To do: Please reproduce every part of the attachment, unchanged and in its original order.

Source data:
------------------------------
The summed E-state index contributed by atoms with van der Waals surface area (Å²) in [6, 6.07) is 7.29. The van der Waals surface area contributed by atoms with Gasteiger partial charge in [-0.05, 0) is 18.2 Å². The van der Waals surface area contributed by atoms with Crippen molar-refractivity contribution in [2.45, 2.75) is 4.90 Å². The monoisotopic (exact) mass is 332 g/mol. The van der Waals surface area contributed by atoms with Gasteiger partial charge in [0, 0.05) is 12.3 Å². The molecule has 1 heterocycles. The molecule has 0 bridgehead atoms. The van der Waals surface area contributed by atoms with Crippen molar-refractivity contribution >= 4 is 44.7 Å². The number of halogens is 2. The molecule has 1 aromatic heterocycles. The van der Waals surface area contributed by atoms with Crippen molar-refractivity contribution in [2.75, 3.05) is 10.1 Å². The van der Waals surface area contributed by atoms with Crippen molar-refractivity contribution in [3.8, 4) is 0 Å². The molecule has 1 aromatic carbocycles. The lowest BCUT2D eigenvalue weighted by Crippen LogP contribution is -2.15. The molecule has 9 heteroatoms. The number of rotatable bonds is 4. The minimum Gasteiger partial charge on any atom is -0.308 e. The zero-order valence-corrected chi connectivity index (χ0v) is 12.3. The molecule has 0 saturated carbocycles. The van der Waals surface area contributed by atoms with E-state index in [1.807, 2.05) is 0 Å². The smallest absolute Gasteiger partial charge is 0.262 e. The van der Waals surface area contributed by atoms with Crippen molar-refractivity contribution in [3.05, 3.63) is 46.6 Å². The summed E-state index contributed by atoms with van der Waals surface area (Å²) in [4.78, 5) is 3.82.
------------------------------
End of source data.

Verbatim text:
The summed E-state index contributed by atoms with van der Waals surface area (Å²) in [6, 6.07) is 7.29. The van der Waals surface area contributed by atoms with Gasteiger partial charge in [-0.05, 0) is 18.2 Å². The van der Waals surface area contributed by atoms with Crippen molar-refractivity contribution in [2.45, 2.75) is 4.90 Å². The monoisotopic (exact) mass is 332 g/mol. The van der Waals surface area contributed by atoms with Gasteiger partial charge in [0, 0.05) is 12.3 Å². The molecule has 1 heterocycles. The molecule has 0 bridgehead atoms. The van der Waals surface area contributed by atoms with Crippen molar-refractivity contribution >= 4 is 44.7 Å². The number of halogens is 2. The molecule has 1 aromatic heterocycles. The van der Waals surface area contributed by atoms with Crippen molar-refractivity contribution in [2.75, 3.05) is 10.1 Å². The van der Waals surface area contributed by atoms with Crippen molar-refractivity contribution in [3.8, 4) is 0 Å². The molecule has 1 aromatic carbocycles. The lowest BCUT2D eigenvalue weighted by Crippen LogP contribution is -2.15. The molecule has 9 heteroatoms. The number of rotatable bonds is 4. The minimum Gasteiger partial charge on any atom is -0.308 e. The zero-order valence-corrected chi connectivity index (χ0v) is 12.3. The molecule has 0 saturated carbocycles. The van der Waals surface area contributed by atoms with E-state index in [1.807, 2.05) is 0 Å². The smallest absolute Gasteiger partial charge is 0.262 e. The van der Waals surface area contributed by atoms with Crippen molar-refractivity contribution in [3.05, 3.63) is 46.6 Å². The summed E-state index contributed by atoms with van der Waals surface area (Å²) in [4.78, 5) is 3.82.